This website is best viewed with CSS and JavaScript enabled, alternatively you can use the low bandwidth version.

Bishop calls for stronger rape laws in sexual offences consultation

Posted on: August 4, 2017 9:11 AM
Bishop Howard Gregory
Photo Credit: Diocese of Jamaica

The Bishop of Jamaica and the Cayman Islands, Howard Gregory, has called for equal treatment for male and female victims of rape, a clearer definition of rape, and for an end to the exemption that prevents men being charged with raping their wives. He also called for the current legal prohibition against anal sex to be removed.

A parliamentary committee has been set up to review the Sexual Offences Act and related legislation. The gender affairs minister Olivia Grange said earlier this year that the committee should “take strong positions in its deliberations to strengthen the current laws governing child abuse.”

Some church groups have argued that the exemption for rape in marriage should stand. In June, Philippa Davies a lawyer representing a coalition of church groups told the select committee that “changing the law would hurt the sanctity of marriage”. According to Newsweek, she said: “Marriage presumes consent for sex by both parties. This is why rape in marriage, that is non-consensual sex, is conceptually challenging because of the inherent presumption of consent.”

But in his submission to the consultation, Bishop Howard argued that sex without consent should be considered rape even in cases where the parties are married or cohabiting.

“Approached from a different perspective, the church affirms the sanctity of marriage and the mutuality and reciprocity of sexual intimacy within that context,” he said. “And while it is not necessary to rehearse the various reasons that female spouses / partners have offered in refusing to participate in sexual intimacy at a particular moment or period of time, it is also abundantly clear that relationships do go awry, often with the introduction of abuse of a physical, emotional, or other nature. We have seen overwhelming evidence of this in our society in terms of increasing statistics of injury or death to the victim. . .

“While concessions have been made to allow for marital rape in situations of physical separation and divorce, nevertheless, in the context of a relationship which has taken on a direction of abuse and violence, even without reaching the point of physical separation or divorce, non-consensual sex accompanied by threat, intimidation and violence ought to be characterized as rape.

“The evidence is there to show that often when domestic violence escalates to the level of serious bodily harm or death, family members and neighbours know exactly what has been going on between the spouses, so the issue of credibility of any such allegation can often be substantiated, as well as many victimised partners have the physical and emotional scars to substantiate their allegations.”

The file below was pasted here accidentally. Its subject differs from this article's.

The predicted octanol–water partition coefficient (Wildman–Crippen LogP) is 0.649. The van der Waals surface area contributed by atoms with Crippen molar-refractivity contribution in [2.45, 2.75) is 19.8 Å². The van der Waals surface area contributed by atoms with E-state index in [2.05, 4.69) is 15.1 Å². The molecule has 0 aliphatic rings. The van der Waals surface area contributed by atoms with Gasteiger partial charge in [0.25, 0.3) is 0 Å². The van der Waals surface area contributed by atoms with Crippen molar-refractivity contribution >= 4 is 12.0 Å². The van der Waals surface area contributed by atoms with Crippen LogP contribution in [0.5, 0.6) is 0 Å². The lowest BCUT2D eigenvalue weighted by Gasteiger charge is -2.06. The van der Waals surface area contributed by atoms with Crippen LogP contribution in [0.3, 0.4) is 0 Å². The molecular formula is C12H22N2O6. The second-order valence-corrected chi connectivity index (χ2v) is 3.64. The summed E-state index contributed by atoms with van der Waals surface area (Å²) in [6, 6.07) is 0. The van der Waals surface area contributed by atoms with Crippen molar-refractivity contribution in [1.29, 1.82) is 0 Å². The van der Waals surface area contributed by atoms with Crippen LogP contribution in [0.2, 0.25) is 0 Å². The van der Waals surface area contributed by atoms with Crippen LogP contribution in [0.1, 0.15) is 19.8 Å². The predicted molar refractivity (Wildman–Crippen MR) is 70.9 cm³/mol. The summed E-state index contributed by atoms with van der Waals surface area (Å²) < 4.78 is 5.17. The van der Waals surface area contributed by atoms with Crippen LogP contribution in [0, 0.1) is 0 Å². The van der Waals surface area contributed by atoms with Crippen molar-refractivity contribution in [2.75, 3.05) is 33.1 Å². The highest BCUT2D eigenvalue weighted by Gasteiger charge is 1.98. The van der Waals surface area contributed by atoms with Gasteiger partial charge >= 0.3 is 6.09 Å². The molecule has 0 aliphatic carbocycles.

The bishop also argued for equal treatment for male and female rape victims, asking why the law should differentiate between a male victim and a female victim who had been raped in similar circumstances.

“We would do well to move from preoccupation with whether we are dealing with a vagina or an anus, a male or a female, and focus on the individual and the impact of the experience on the victim,” he said; and he put forward the definition of rape from the online dictionary.com as being “useful and reflective of the reality of rape”:

“Unlawful sexual intercourse or any other sexual penetration of the vagina, anus, or mouth of another person, with or without force, by a sex organ, other body part, or foreign object, without the consent of the victim”.

On the question of anal sex, Bishop Howard said that the anus “has always been a part of sexual activity between men and women, whether in heterosexual relations or homosexual relations.”

While arguing that sex in public should remain illegal, the bishop said that “what happens in the privacy between consenting adults should be beyond the purview of government. . . To continue to elevate anal sex to a position of priority and to criminalise it in the current manner needs to be seriously questioned as a sustainable position.”

The Bishop rejected the notion that legalising anal sex would result in “further development toward what is perceived to be the road toward liberalisation and ultimately the legalisation of homosexual marriages.”

He said that he did “not accept the cause and effect relationship” between the two and said that he was not advocating homosexual marriages in his submission.